Quaint Neo-Surrealism Buoys a Remarkable First Feature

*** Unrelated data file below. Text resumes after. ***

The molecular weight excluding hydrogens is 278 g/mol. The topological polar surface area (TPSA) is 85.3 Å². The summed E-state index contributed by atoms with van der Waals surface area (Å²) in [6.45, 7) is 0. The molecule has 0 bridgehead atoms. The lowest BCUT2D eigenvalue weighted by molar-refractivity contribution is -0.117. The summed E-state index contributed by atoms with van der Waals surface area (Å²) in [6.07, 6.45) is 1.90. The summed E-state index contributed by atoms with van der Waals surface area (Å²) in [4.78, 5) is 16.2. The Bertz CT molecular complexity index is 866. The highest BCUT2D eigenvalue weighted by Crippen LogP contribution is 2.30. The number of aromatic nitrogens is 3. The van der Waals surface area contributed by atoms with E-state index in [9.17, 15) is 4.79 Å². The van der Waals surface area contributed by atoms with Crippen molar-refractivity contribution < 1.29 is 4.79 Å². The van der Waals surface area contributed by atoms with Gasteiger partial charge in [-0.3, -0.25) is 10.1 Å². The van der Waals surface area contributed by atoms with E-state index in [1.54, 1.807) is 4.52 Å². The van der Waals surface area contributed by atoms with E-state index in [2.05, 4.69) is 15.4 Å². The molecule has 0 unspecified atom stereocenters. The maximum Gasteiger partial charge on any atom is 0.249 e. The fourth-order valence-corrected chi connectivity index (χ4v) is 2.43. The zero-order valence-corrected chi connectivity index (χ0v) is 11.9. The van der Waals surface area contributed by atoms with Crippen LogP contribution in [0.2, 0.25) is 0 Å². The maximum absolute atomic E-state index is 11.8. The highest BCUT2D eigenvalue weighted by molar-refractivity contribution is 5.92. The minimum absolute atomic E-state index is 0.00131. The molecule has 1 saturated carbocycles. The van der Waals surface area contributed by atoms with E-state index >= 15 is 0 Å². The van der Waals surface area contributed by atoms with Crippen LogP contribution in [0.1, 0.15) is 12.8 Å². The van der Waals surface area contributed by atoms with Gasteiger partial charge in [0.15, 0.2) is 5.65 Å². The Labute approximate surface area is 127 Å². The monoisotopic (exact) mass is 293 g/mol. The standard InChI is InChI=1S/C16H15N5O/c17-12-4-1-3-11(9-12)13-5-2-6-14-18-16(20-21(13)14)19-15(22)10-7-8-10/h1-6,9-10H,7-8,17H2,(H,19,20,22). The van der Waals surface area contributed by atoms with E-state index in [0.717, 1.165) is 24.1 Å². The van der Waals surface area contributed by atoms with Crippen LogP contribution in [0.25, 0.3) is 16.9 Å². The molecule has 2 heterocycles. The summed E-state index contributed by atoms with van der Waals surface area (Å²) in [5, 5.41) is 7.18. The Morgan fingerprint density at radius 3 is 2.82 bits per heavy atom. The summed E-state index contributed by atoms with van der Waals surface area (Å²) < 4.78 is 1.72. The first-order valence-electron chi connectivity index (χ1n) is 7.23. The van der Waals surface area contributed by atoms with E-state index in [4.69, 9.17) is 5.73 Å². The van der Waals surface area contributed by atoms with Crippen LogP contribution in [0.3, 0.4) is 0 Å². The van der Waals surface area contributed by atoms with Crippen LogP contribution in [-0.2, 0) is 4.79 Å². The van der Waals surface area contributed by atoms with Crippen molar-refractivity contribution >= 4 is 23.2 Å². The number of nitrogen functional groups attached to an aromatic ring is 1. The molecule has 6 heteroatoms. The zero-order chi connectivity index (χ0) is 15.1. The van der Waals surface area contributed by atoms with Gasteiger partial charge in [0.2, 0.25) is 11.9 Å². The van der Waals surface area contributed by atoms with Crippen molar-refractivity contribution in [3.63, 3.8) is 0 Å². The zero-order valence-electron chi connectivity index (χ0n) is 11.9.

One of the best French films of recent years goes direct to DVD. Alain Guiraudie’s No Rest for the Brave is a deadpan, volatile shape-shifter that utterly defies taxonomy. Morphing from a sleep-deprived slacker comedy to a boho-rustic polysexual fantasy to a semi-slapstick gangster road movie, this remarkable first feature is perhaps best understood as an existential coming-of-age odyssey in which a young hero goes on the run from death, only to confront the inescapable fact of mortality. No stoner reverie despite its dream-within-dream fuzziness, No Rest doesn’t so much blur fantasy and reality as establish a delicate, disconcerting tension between the two. The movie seems to unfold in a parallel universe, a rural France where sleepy hollows are named for far-flung metropolises, spelled to conform with French pronunciation (Buenauzerez, Riaux de Jannerot, Glasgaud). All the same, it remains grounded in a particular social and economic reality—the characters, as in Guiraudie’s previous featurette, That Old Dream That Moves, have difficulty paying bills and finding work. Characterized by a complete absence of foreshadowing, Guiraudie’s films are premised on the unexpected harmony between discordant elements: His quaint neo-surrealism reconnects a debased language—the bastard vernacular of advertising—to its political imperative.